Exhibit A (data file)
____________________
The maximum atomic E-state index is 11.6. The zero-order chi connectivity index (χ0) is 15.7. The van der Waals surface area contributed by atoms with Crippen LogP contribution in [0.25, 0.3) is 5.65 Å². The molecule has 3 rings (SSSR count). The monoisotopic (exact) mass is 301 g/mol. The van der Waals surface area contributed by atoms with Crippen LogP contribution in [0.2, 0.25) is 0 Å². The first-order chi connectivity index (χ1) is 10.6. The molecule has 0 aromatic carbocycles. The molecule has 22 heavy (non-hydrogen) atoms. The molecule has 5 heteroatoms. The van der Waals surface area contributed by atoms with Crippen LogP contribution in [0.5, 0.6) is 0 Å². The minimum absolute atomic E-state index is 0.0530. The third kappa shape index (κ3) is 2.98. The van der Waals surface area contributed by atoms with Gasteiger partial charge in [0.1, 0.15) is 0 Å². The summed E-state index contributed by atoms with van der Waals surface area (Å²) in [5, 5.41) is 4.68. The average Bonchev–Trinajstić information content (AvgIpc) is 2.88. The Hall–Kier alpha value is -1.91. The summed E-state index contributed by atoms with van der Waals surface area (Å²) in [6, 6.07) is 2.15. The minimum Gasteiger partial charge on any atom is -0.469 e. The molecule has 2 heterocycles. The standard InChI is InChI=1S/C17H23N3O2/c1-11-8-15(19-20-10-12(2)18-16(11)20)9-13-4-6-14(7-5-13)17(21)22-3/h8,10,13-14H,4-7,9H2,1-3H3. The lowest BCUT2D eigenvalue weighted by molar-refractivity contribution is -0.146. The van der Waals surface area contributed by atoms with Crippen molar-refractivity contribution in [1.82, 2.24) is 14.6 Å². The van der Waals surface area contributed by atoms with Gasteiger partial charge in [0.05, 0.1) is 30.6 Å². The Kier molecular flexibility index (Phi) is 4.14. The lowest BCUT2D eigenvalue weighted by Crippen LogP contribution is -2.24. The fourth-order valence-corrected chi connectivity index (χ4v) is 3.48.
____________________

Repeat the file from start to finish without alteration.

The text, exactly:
The maximum atomic E-state index is 11.6. The zero-order chi connectivity index (χ0) is 15.7. The van der Waals surface area contributed by atoms with Crippen LogP contribution in [0.25, 0.3) is 5.65 Å². The molecule has 3 rings (SSSR count). The monoisotopic (exact) mass is 301 g/mol. The van der Waals surface area contributed by atoms with Crippen LogP contribution in [0.2, 0.25) is 0 Å². The first-order chi connectivity index (χ1) is 10.6. The molecule has 0 aromatic carbocycles. The molecule has 22 heavy (non-hydrogen) atoms. The molecule has 5 heteroatoms. The van der Waals surface area contributed by atoms with Crippen LogP contribution in [0.5, 0.6) is 0 Å². The minimum absolute atomic E-state index is 0.0530. The third kappa shape index (κ3) is 2.98. The van der Waals surface area contributed by atoms with Gasteiger partial charge in [0.1, 0.15) is 0 Å². The summed E-state index contributed by atoms with van der Waals surface area (Å²) in [5, 5.41) is 4.68. The average Bonchev–Trinajstić information content (AvgIpc) is 2.88. The Hall–Kier alpha value is -1.91. The summed E-state index contributed by atoms with van der Waals surface area (Å²) in [6, 6.07) is 2.15. The minimum Gasteiger partial charge on any atom is -0.469 e. The molecule has 2 heterocycles. The standard InChI is InChI=1S/C17H23N3O2/c1-11-8-15(19-20-10-12(2)18-16(11)20)9-13-4-6-14(7-5-13)17(21)22-3/h8,10,13-14H,4-7,9H2,1-3H3. The lowest BCUT2D eigenvalue weighted by molar-refractivity contribution is -0.146. The van der Waals surface area contributed by atoms with Crippen molar-refractivity contribution in [1.82, 2.24) is 14.6 Å². The van der Waals surface area contributed by atoms with Gasteiger partial charge in [0.05, 0.1) is 30.6 Å². The Kier molecular flexibility index (Phi) is 4.14. The lowest BCUT2D eigenvalue weighted by Crippen LogP contribution is -2.24. The fourth-order valence-corrected chi connectivity index (χ4v) is 3.48.